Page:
“Patient-centered research” is a buzz phrase in medicine. In fact, there’s a whole institute devoted to the practice, which they define as “research that addresses the questions and concerns most relevant to patients.”
The Michael J. Fox Foundation has put the needs of patients first since our inception in 2000. We devote our funding dollars to the promising projects that will make a difference in the lives of people with Parkinson’s. We foster conversations with regulators like the U.S. Food and Drug Administration, private payers, and government payers like Centers for Medicare & Medicaid Services (CMS) to convey patient priorities. Read about a recent meeting we hosted with payer groups.
Where do we get the information we share on the experience of PD? From you, of course. This summer we asked our email and social communities to take a brief survey on the impact of “off” episodes. With long-term use, Parkinson’s medications lose their efficacy, and symptoms may reappear before it’s time for another dose. We call these fluctuations in motor abilities “on/off” episodes.
Watch our webinar on “on/off” episodes.
More than 3,000 people with Parkinson’s took our survey, teaching us lots about the lived experience of “off” episodes:
- More than 90 percent of people reported they have at least one “off” episode per day.
- Nearly 65 percent of respondents were “off” for two or more hours per day. More than 20 percent reported “off” greater than four hours.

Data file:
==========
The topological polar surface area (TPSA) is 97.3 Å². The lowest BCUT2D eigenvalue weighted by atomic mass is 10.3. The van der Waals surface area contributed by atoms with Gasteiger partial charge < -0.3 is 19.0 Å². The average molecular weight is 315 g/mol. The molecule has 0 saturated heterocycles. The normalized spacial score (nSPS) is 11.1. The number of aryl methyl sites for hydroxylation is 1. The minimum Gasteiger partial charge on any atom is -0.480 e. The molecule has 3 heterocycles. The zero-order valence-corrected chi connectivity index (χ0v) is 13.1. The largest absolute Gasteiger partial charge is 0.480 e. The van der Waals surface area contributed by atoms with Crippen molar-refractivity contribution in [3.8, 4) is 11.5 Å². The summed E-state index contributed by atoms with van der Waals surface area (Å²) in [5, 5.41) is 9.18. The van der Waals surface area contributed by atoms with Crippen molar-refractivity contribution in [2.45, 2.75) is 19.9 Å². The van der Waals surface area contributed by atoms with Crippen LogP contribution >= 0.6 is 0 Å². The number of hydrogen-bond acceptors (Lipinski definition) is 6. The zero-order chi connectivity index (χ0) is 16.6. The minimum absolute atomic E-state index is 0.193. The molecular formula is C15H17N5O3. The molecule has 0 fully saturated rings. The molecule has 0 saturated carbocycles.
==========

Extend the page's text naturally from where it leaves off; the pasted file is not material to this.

- Close to half of respondents said their “off” times are moderate to severe, causing them to avoid or stop activities they can perform while “on.”
- The average disability rating was almost twice when describing “off” compared to “on” (see visual below).
These results, as well as patients themselves, have been part of conversations with CMS and payers and with companies working on new therapies to avoid or treat “off” episodes. Statistics like those from this survey of the patient community may influence regulator and payer coverage decisions and help companies guide their research. Read more about some of those treatments in development.
Thank you to all who completed this survey, and we hope if another comes across your inbox or your social feed you’ll help us collect more insight into what it’s like to live with Parkinson’s and where research should focus.